President Mohamed Morsi must have set some kind of record for the speed of his descent from hero to villain. Not 48 hours ago, Egypt's President was fielding tributes from all over the world for his adroit and responsible diplomacy. He was credited with brokering the truce that had brought an end to a week of escalating violence between Israel and Gaza. Extravagant hopes were voiced that he had paved the way for a new age of moderating Egyptian influence in the region.
Within hours, all those hopes were dashed – and not because the truce had failed. For all its fragility, it was holding, to the relief of those on both sides of the Israel-Gaza border. No, the reason why such widespread optimism had turned so quickly to indignation in Egypt and something akin to despair abroad was entirely of Mr Morsi's own making.
In what looked like a profoundly misguided attempt to capitalise on his international acclaim at home, the Egyptian President passed a decree in which he gave himself extensive new powers. They include the stipulation that presidential decisions cannot be revoked by anyone, including a judge. The decree also appears to make possible new trials of those already convicted of killings during the 2011 uprising. Those liable to face new court proceedings could include the overthrown President, Hosni Mubarak.
It is hardly necessary to count the ways in which Mr Morsi's move is undesirable and plain wrong. The head of Egypt's lawyers' syndicate stood alongside leading opposition figures to denounce the presidential decree as bringing about "the total execution of the independence of the judiciary". In a colourful phrase, Mohamed ElBaradei accused Mr Morsi of appointing himself Egypt's "new pharaoh". Other critics called the decree "a coup against legitimacy". It is difficult to find fault with any of these descriptions.
By yesterday afternoon, protesters were back on the streets of Cairo. Offices of the Muslim Brotherhood were ablaze in the restless cities of the Nile delta. The favoured slogan was "Morsi is Mubarak", which summed up not only the repressive nature of the President's decree, but the very real dangers it represents, too. If Mr Morsi believed he was establishing a streamlined system of rule with a view to accelerating his country's transition to a modern, post-Mubarak, era, as some of his statements seemed to suggest, he is grievously mistaken.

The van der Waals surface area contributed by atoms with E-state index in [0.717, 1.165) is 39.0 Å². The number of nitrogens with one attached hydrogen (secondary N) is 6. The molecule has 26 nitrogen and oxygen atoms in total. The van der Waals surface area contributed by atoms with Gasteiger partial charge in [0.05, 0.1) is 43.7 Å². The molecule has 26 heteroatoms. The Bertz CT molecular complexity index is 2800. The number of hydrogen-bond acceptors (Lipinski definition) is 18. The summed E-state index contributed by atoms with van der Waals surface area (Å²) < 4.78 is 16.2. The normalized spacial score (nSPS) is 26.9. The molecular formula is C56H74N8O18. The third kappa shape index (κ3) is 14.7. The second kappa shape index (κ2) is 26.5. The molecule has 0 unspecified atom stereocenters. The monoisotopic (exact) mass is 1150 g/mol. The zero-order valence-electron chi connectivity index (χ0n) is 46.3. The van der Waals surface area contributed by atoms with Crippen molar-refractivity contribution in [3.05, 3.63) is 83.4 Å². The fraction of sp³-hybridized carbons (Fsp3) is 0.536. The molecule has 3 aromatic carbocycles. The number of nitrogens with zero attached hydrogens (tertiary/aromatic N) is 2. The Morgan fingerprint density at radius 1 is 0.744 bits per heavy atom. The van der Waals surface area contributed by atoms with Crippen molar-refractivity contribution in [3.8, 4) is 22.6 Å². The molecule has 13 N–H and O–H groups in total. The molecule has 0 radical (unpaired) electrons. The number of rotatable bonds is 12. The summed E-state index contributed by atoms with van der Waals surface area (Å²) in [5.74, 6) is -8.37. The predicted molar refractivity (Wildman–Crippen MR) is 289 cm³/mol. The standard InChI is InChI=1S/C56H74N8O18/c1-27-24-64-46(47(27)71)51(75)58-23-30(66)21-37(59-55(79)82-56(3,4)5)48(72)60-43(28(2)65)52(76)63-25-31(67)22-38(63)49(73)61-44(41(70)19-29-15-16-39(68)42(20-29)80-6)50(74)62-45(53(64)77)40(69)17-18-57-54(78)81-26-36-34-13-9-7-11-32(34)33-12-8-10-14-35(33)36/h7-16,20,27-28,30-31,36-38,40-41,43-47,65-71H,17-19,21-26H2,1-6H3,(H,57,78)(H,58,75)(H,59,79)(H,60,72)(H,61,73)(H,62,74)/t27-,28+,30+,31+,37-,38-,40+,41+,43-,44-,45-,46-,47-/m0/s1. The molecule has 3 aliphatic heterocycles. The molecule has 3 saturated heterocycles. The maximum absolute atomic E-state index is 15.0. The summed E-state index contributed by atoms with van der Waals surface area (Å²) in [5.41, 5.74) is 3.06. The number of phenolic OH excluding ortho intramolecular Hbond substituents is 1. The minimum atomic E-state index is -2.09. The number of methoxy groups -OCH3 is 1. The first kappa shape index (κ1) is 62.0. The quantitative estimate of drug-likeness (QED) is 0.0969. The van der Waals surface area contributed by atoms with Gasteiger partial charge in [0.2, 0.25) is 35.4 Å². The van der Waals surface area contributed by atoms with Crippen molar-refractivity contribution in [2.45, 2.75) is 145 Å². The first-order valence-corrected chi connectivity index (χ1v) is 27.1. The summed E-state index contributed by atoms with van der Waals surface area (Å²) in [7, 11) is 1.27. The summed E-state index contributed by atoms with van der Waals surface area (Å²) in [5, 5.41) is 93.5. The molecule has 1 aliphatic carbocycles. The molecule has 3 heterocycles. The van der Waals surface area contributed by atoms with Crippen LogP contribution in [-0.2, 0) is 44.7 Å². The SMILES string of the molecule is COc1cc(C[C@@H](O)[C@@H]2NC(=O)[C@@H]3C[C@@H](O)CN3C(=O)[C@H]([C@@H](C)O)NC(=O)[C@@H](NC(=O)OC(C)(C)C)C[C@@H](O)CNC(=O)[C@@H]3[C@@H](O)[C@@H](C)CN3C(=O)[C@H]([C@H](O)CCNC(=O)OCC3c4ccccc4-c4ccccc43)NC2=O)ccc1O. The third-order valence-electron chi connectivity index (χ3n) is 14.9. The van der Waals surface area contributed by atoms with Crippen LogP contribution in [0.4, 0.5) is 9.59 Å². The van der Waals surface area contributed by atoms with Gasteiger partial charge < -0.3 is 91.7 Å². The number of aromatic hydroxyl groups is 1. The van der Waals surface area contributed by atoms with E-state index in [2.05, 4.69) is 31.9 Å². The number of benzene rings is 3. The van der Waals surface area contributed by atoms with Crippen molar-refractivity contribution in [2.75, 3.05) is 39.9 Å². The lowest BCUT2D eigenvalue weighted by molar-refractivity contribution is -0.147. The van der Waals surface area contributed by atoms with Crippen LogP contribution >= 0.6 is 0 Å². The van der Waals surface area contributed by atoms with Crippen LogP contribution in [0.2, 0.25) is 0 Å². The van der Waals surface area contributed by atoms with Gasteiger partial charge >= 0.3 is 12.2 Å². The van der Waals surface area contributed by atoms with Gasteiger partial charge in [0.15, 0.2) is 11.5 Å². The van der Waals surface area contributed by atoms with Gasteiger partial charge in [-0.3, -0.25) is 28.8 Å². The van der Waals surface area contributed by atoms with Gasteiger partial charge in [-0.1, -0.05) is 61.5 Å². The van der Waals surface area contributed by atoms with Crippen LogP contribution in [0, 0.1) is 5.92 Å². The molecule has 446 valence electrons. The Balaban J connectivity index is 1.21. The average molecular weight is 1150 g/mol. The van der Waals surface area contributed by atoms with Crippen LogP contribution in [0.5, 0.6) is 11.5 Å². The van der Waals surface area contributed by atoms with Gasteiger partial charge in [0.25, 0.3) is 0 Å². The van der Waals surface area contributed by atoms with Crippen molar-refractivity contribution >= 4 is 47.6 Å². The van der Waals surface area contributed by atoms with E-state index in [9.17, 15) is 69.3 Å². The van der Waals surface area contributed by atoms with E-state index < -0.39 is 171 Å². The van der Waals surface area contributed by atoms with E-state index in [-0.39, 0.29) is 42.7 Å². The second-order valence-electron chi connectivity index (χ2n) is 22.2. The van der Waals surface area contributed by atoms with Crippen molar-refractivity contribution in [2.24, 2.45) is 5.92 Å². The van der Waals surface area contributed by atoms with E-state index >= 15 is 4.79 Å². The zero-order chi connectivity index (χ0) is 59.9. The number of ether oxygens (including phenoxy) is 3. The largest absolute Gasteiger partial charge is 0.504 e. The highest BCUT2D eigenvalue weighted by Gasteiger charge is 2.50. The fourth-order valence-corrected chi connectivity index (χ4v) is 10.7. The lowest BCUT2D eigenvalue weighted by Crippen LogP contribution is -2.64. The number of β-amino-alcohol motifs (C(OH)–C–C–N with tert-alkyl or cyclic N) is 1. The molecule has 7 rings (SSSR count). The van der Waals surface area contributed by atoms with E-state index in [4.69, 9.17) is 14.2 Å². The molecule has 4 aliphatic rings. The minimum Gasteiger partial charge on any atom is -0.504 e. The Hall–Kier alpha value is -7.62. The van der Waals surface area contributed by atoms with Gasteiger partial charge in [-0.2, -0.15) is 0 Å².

In the benevolent spotlight Mr Morsi enjoyed following the announcement of the Gaza truce, it was possible to glimpse a new Egypt. An Egypt in which entrenched fears about the nature and intentions of the Muslim Brotherhood were shown to be unfounded. An Egypt able to harness a distinguished tradition of scholarship and diplomacy to build its future. An Egypt ready and able to play a positive and calming role in an unstable region. An Egypt that other powers, starting with the United States, would treat as a partner, with respect. An Egypt whose President had an electoral mandate and whose elected legislature was in the early stages of drafting a constitution. All these changes were seen – inside and outside Egypt – as the hugely positive fruits of the 2011 uprising.
With the presidential decree, much, if not all, of that has been overturned. Any attempt to retry those already convicted turns back the clock needlessly. Television footage of the former President being wheeled into court on a hospital bed do not need to be revisited. Latent suspicion of the Muslim Brotherhood and its intentions will resurface. Until yesterday, the signals from Egypt were mixed, but generally more positive than negative. Now, the balance is decisively reversed. If he wants the new Egypt to flourish, Mr Morsi must reconsider his decree.